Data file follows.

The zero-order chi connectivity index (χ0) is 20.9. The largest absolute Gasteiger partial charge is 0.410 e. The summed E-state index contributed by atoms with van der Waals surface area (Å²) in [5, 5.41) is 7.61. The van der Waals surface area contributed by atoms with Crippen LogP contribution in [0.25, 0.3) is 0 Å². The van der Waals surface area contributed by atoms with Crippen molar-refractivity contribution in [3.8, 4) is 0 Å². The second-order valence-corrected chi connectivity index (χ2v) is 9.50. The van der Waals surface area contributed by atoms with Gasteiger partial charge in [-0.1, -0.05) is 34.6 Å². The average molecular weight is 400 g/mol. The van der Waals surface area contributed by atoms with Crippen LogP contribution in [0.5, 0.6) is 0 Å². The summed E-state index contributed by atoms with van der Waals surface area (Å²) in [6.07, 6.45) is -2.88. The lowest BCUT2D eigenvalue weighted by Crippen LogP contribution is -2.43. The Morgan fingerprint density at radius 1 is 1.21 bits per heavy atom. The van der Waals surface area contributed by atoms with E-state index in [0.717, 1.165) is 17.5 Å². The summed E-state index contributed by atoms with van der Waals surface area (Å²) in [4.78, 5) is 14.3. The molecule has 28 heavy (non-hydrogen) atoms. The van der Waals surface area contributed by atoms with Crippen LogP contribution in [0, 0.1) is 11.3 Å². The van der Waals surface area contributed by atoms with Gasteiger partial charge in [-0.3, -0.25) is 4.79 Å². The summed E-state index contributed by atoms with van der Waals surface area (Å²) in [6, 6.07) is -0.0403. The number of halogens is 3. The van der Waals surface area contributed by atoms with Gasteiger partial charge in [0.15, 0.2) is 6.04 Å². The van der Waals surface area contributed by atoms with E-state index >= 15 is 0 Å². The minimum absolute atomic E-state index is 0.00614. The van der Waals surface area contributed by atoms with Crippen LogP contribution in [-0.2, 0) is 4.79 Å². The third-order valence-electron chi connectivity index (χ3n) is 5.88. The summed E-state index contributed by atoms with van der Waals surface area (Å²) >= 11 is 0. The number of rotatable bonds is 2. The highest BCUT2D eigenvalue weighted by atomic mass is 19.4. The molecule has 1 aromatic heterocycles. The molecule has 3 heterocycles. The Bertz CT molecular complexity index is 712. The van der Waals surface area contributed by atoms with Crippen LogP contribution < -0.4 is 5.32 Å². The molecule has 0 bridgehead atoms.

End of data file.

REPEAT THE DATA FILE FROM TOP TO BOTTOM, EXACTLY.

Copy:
The zero-order chi connectivity index (χ0) is 20.9. The largest absolute Gasteiger partial charge is 0.410 e. The summed E-state index contributed by atoms with van der Waals surface area (Å²) in [5, 5.41) is 7.61. The van der Waals surface area contributed by atoms with Crippen LogP contribution in [0.25, 0.3) is 0 Å². The van der Waals surface area contributed by atoms with Crippen molar-refractivity contribution in [3.8, 4) is 0 Å². The second-order valence-corrected chi connectivity index (χ2v) is 9.50. The van der Waals surface area contributed by atoms with Gasteiger partial charge in [-0.1, -0.05) is 34.6 Å². The average molecular weight is 400 g/mol. The van der Waals surface area contributed by atoms with Crippen LogP contribution in [0.5, 0.6) is 0 Å². The summed E-state index contributed by atoms with van der Waals surface area (Å²) in [6.07, 6.45) is -2.88. The lowest BCUT2D eigenvalue weighted by Crippen LogP contribution is -2.43. The Morgan fingerprint density at radius 1 is 1.21 bits per heavy atom. The van der Waals surface area contributed by atoms with E-state index in [0.717, 1.165) is 17.5 Å². The summed E-state index contributed by atoms with van der Waals surface area (Å²) in [4.78, 5) is 14.3. The molecule has 28 heavy (non-hydrogen) atoms. The van der Waals surface area contributed by atoms with Crippen LogP contribution in [0, 0.1) is 11.3 Å². The van der Waals surface area contributed by atoms with Gasteiger partial charge in [-0.3, -0.25) is 4.79 Å². The summed E-state index contributed by atoms with van der Waals surface area (Å²) in [6, 6.07) is -0.0403. The number of halogens is 3. The van der Waals surface area contributed by atoms with Gasteiger partial charge in [0.15, 0.2) is 6.04 Å². The van der Waals surface area contributed by atoms with E-state index >= 15 is 0 Å². The minimum absolute atomic E-state index is 0.00614. The van der Waals surface area contributed by atoms with Crippen LogP contribution in [-0.2, 0) is 4.79 Å². The third-order valence-electron chi connectivity index (χ3n) is 5.88. The summed E-state index contributed by atoms with van der Waals surface area (Å²) >= 11 is 0. The number of rotatable bonds is 2. The highest BCUT2D eigenvalue weighted by atomic mass is 19.4. The molecule has 1 aromatic heterocycles. The molecule has 3 heterocycles. The Bertz CT molecular complexity index is 712. The van der Waals surface area contributed by atoms with Crippen LogP contribution < -0.4 is 5.32 Å². The molecule has 0 bridgehead atoms.